Nintendo Switch OLED pre-orders now live: where to buy the new console

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Eurogamer.net 09 July, 2021 - 02:00am 31 views

What is the Nintendo switch OLED?

The Nintendo Switch OLED edition is exactly that, a Nintendo Switch with a slightly bigger, brighter OLED screen as its main draw, combined with improved sound, larger base storage and a wired LAN port. ... The internals of this new Switch are identical to the current one, including the battery. ForbesWho Is The Nintendo Switch OLED Model For, Exactly?

Is the switch OLED the switch pro?

It's officially called the Nintendo Switch (OLED model), eschewing the rumoured Nintendo Switch Pro moniker. And it's quite an upgrade, offering a 7-inch OLED screen and enhanced audio. It will launch this October, nearly a year after the PS5 and Xbox Series X went on sale. What Hi-Fi?Nintendo Switch OLED: price, release date, specs and all the details

What is the new Nintendo switch?

Nintendo has announced a new version of the Nintendo Switch, due out on 8 October this year. The Nintendo Switch OLED model will have a larger and brighter 7in screen, a wide kickstand for tabletop play, enhanced audio in handheld mode and 64GB of storage for games. The GuardianNew Nintendo Switch model announced for October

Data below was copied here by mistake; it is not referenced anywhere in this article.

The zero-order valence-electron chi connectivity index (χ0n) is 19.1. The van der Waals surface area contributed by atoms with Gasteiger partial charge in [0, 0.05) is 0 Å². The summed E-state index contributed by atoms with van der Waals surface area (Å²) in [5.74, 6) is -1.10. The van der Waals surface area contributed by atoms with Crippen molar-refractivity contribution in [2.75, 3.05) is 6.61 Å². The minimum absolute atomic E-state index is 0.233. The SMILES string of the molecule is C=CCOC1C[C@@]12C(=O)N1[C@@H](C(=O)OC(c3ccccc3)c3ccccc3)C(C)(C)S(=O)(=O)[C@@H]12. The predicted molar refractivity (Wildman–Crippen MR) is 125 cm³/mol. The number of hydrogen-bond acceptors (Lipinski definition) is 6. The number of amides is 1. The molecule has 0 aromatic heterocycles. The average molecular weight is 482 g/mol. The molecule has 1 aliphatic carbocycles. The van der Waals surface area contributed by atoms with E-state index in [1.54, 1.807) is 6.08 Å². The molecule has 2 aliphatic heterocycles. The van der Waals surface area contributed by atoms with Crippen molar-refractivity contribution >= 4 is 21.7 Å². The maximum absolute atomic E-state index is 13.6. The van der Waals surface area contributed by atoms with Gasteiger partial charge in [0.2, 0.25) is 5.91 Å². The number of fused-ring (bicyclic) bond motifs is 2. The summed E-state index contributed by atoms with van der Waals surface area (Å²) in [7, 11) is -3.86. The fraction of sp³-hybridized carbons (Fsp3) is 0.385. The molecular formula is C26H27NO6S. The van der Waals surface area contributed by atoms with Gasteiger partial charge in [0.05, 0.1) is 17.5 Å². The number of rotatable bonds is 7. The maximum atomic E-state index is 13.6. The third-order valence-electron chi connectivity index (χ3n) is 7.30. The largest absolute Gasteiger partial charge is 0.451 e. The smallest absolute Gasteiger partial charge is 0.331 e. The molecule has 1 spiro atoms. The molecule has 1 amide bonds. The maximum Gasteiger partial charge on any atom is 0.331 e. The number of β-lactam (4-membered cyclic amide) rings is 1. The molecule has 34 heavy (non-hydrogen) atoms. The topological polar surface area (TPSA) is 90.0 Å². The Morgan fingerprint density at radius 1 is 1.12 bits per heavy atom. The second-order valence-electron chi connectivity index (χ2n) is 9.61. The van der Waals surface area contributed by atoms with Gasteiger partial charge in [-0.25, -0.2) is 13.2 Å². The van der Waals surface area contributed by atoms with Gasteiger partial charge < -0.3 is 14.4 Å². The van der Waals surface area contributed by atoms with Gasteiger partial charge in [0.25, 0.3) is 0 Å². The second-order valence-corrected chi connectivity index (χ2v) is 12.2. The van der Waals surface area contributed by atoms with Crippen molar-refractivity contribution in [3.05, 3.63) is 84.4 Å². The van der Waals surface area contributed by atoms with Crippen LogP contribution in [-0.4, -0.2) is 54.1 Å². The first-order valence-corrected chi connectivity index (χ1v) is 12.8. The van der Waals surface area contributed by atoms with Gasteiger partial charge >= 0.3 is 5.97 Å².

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The OLED Switch is not the Switch Pro, and that's ok

Engadget 10 July, 2021 - 01:35am

The Nintendo Switch OLED is a let-down for TV mode purists

TrustedReviews 10 July, 2021 - 01:35am

The main selling point of the Nintendo Switch is obvious: you can use it as both a handheld device and a console but Nintendo has been neglecting the latter use case ever since it first launched the Switch. 

While the Switch Lite increases the portable prowess of the console, I expected Nintendo to improve the ‘docked mode’ experience with the fabled Switch Pro. But the newly revealed Switch OLED has done the opposite, once again focusing on the portable method of play with a new OLED panel.